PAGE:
This article on EDC gear is part of a multi-part series on tactical pistol shooting. To read part 1 on the fundamentals of good handgun ownership, click here. To read about the art of shooting itself, click here. For advice on self-defense shooting, click here.
“Without the Second Amendment, we don’t have a country.” These are the words of Sergeant Tim Bulot, a 40 year law enforcement veteran who currently serves the Ellis County Sheriff’s department as a Patrol/SWAT supervisor and heads the Strategic Weapons Academy of Texas, a training facility located just an hour away from DFW which specializes in practical tactical weapons training for both civilians and law enforcement tactical teams. He and others like him believe that the Second Amendment is what keeps this republic from descending into a state of lawless anarchy.
In the sergeant’s personal experience, he finds that there is a lot more citizen interdiction in crime than the media reports. Ergo, there are a lot of “good guys with guns” drawing their weapons on criminal elements, which is usually enough to stop someone cold in their tracks before they can even think of breaking into a house, car, or workplace. The problem with incidents like this, in the eyes of the media at least, is that it doesn’t fit their narrative that America is “the most dangerous country on earth” because of its armed population. The reality is, of course, that Americans can feel safe in their own homes and on the streets because of the Second Amendment. This is not Somalia or Afghanistan, where ordinary citizens without the means to defend themselves can be harassed at checkpoints by local militias with access to illegal weapons.
Sergeant Bulot goes on to say that he deals with armed citizens on a daily basis, and 99% of those encounters have had a positive outcome. In fact, the reason citizens typically trust their local sheriff more than state or federal law enforcement agencies is because the sheriff’s department usually believes in the same principles as the people. In Illinois, for example, numerous county sheriffs refuse to comply with the governor’s new mandate banning semi-automatic weapons. This is because local law enforcement understands that the first line of defense against criminal activity is the citizens themselves, and if every law-abiding citizen had a weapon, it would make every potential victim into a hard target. With that in mind, Sergeant Bulot has some thoughts on what kind of EDC gear people should carry to protect themselves and the people around them.
In the sergeant’s opinion, we are not yet at a point where citizens need to wear body armor for their everyday comings and goings. While anyone can be a victim of a crime, not everyone is a target. However, there are certain people who truly do have people gunning for them, such as security and police officers, business leaders, politicians, and judges. The very nature of their occupations usually require them to wear soft body armor at the very least as part of their EDC gear. For those who are looking for a tough but affordable vest, BulletSafe makes NIJ-certified IIIA armor, perfect for everyday use.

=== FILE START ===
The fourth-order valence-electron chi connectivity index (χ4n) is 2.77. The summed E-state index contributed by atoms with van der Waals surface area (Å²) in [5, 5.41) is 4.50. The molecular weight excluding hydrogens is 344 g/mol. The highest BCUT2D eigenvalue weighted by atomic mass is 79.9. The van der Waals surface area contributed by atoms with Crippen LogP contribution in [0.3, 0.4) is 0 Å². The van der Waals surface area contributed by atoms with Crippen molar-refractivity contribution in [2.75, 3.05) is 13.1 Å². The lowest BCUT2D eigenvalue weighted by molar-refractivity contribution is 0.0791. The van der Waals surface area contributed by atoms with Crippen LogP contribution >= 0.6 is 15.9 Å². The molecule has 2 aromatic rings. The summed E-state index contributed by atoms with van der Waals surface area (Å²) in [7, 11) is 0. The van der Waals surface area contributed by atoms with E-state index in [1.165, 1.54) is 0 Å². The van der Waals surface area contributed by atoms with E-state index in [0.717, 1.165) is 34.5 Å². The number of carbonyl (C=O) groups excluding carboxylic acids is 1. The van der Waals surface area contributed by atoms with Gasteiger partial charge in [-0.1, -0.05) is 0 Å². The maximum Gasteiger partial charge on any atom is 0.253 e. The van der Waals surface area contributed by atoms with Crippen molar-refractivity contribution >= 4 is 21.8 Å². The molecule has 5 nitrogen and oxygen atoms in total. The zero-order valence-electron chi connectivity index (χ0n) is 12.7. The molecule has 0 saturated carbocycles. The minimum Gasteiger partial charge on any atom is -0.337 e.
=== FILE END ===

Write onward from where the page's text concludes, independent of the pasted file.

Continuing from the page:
Now, for those who want to be prepared in case of a natural disaster, domestic unrest, or an extended power outage, Sergeant Bulot recommends carrying a “scramble kit” ready to go with a plate carrier and all your gear. Preferably carried in your vehicle, this emergency loadout would include such necessities as a tourniquet, individual first aid kit, and adequate ammo for both your pistol and rifle, which should also be carried in your vehicle for such an emergency.
When disaster strikes and people are left with nothing, looting and armed robbery become the order of the day, and everyone becomes a target.
According to Sergeant Bulot, people – especially those who are new to firearms – should not rush to get a red dot sight on the carry weapon they use with their EDC gear. The red dot may make aiming much easier and allows you to focus on your targets rather than sight alignment, but if a shooter never learns the fundamentals of his pistol’s iron sights before going straight to red dots, he turns his optic into a crutch instead of an aid.
Case in point, there was a time when Sergeant Bulot and one of his academy instructors were training on pistols in the fading light. They were shooting in the direction of the setting sun, and since both had red dots, the glare made it impossible for them to find their targets.
The sergeant warns that red dots, although durable, are another thing that can fail on your weapon. The glass can break, sweat or blood might obscure the lens, and even leaving an air conditioned vehicle to step into a humid environment could fog up a red dot’s lens. While red dot fog could be mitigated with something like Cat Crap™ or PJ1 defogger, broken glass or a bloody lens presents more of a problem.
In this writer’s opinion, a red dot with built in iron sights like the Sightmark Mini Shot A-Spec M3 Micro is the way to go. If your red dot fails due to loss of battery or broken glass, models like the Mini Shot A-Spec M3 Micro have rear sights that you can use with your weapon’s front sight post, so you can get the best of both worlds. What’s more, zeroing your red dot on a sight like this requires you to simply cowitness the dot with your iron sights.